Originally Posted by cmdahler
That's all well and good, but can you imagine the response in the Islamic community if an ebook Arabic version of the Koran were published with an error or two in the text, even something you personally would consider a minor font issue? Don't you imagine that the publisher would take a lot of time to ensure such errors didn't exist before making it available?
Please understand that I am not
denigrating your very evident concern over this. What I'm struggling to understand is how, with so very, very many translations of the Bible out there, any given one of them can be regarded as being an authoritative text, since they are all different. Or are they all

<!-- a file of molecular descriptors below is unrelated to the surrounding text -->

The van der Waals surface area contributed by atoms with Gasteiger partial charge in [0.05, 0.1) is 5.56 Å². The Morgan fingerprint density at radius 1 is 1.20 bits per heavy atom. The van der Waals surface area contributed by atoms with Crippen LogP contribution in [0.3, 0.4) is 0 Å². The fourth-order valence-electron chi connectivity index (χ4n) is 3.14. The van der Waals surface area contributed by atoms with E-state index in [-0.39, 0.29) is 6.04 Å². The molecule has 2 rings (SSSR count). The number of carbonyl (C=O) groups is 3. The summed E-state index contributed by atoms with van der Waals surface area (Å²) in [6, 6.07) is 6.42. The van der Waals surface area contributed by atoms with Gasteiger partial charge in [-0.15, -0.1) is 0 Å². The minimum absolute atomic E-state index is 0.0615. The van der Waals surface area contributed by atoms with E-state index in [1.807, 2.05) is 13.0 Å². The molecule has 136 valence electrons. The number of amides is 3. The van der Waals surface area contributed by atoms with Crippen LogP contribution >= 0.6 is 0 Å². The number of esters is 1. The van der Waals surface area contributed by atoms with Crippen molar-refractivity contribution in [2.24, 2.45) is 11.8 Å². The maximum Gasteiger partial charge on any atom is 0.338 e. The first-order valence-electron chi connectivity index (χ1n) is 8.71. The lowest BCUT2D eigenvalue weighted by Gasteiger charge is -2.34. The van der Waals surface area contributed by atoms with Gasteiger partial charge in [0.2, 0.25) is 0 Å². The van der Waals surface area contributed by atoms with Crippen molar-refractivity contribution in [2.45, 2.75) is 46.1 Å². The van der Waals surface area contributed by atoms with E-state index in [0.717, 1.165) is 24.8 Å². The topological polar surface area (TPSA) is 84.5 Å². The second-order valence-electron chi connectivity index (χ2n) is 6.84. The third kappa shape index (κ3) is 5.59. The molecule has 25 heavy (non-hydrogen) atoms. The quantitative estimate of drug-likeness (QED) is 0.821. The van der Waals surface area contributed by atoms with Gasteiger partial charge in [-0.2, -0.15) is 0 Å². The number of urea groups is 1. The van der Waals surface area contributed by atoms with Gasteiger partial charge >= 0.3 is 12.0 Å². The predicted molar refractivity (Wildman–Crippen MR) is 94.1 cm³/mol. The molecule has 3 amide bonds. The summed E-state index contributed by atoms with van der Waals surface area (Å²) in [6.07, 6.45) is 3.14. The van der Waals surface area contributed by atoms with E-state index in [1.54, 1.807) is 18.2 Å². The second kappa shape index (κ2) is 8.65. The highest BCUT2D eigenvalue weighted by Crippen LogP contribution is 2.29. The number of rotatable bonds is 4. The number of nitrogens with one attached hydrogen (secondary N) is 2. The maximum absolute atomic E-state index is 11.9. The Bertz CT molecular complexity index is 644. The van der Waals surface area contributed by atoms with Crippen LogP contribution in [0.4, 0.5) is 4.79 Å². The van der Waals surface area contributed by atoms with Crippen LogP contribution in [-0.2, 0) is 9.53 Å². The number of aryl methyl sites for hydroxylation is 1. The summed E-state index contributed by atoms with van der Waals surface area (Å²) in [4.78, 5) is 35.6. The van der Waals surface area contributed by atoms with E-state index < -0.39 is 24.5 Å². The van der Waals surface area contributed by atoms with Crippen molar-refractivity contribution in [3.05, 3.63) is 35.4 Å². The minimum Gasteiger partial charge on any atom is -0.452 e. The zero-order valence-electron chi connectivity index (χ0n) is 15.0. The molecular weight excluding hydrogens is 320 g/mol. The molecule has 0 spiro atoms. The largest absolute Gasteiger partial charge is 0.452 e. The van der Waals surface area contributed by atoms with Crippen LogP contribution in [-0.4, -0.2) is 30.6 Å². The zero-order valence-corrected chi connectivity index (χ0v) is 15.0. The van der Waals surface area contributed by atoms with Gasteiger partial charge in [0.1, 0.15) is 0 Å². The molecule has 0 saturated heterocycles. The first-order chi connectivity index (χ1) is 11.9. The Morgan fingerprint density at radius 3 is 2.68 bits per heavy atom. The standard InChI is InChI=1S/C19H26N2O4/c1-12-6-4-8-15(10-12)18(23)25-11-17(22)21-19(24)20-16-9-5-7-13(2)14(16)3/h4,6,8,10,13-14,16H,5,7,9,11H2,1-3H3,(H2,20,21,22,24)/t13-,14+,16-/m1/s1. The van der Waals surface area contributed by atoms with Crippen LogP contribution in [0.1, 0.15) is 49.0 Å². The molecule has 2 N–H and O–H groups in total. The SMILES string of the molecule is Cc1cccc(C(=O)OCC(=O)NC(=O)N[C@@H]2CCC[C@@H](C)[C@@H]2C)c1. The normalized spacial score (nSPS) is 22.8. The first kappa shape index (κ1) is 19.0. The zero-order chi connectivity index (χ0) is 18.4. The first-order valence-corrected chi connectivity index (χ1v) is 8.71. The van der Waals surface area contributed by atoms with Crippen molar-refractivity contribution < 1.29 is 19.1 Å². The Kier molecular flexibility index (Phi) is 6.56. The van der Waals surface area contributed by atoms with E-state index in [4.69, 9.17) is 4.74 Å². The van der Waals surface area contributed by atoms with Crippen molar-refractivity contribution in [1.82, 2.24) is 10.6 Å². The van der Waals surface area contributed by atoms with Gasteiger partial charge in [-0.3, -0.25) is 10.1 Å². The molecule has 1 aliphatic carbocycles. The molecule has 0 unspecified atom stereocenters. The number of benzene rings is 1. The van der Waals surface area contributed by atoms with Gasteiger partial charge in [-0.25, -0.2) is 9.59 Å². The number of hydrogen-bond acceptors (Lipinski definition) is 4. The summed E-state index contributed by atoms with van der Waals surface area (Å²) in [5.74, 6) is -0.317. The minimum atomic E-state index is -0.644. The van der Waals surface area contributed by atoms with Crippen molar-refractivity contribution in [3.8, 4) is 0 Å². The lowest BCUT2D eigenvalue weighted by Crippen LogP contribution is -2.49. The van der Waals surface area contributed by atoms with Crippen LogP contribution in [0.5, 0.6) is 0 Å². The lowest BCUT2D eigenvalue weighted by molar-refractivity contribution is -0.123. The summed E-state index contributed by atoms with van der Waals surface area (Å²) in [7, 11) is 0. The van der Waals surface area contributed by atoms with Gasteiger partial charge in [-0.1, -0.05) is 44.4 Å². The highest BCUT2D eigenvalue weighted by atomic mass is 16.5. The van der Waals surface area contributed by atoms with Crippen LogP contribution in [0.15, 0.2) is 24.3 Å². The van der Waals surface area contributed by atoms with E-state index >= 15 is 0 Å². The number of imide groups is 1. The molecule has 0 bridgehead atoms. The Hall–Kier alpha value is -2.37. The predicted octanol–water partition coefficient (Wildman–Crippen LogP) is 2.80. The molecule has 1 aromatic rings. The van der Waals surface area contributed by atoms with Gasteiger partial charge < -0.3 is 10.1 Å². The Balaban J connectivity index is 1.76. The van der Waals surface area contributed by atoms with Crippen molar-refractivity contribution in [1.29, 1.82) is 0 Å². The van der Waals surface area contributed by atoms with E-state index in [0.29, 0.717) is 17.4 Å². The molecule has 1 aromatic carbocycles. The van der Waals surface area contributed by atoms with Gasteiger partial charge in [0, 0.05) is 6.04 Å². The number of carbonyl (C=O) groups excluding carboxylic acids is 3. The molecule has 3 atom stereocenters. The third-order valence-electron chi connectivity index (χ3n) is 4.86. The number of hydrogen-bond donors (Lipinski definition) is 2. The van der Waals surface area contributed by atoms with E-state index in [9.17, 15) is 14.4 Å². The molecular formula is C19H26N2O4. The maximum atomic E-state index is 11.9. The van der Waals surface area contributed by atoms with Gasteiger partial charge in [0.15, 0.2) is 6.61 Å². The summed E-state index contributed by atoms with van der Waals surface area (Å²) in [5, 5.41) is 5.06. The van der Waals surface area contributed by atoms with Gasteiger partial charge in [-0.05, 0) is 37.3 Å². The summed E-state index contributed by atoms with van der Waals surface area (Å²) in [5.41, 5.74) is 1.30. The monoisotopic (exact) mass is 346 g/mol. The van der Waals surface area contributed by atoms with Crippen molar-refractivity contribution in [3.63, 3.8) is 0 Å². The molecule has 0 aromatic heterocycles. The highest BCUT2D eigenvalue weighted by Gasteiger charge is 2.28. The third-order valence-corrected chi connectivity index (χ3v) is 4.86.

authoritative? Is this typographical convention for the various forms of the Hebrew name of God something that they all do in the same way? I don't read Hebrew, only Greek, and the matter doesn't arise in Greek because the word for "God" used in both the Septuagint and the New Testament is just "theos", which is an ordinary everyday word, and exactly the same word you'd use if you were talking about one of the "classical" gods.
The situation with the Koran, where there's just one accepted text, is very different. It's either right or it's wrong.
I seriously doubt, for example, that every single Muslim in the world is capable of reading Arabic, yet they manage to be devotional and strongly religious just the same.
Mosques all over the world teach children to read the Koran in Arabic, just as the more traditional branches of Judaism teach children to read the Bible in Hebrew, regardless of their everyday spoken language. It's just the way that the thing is done.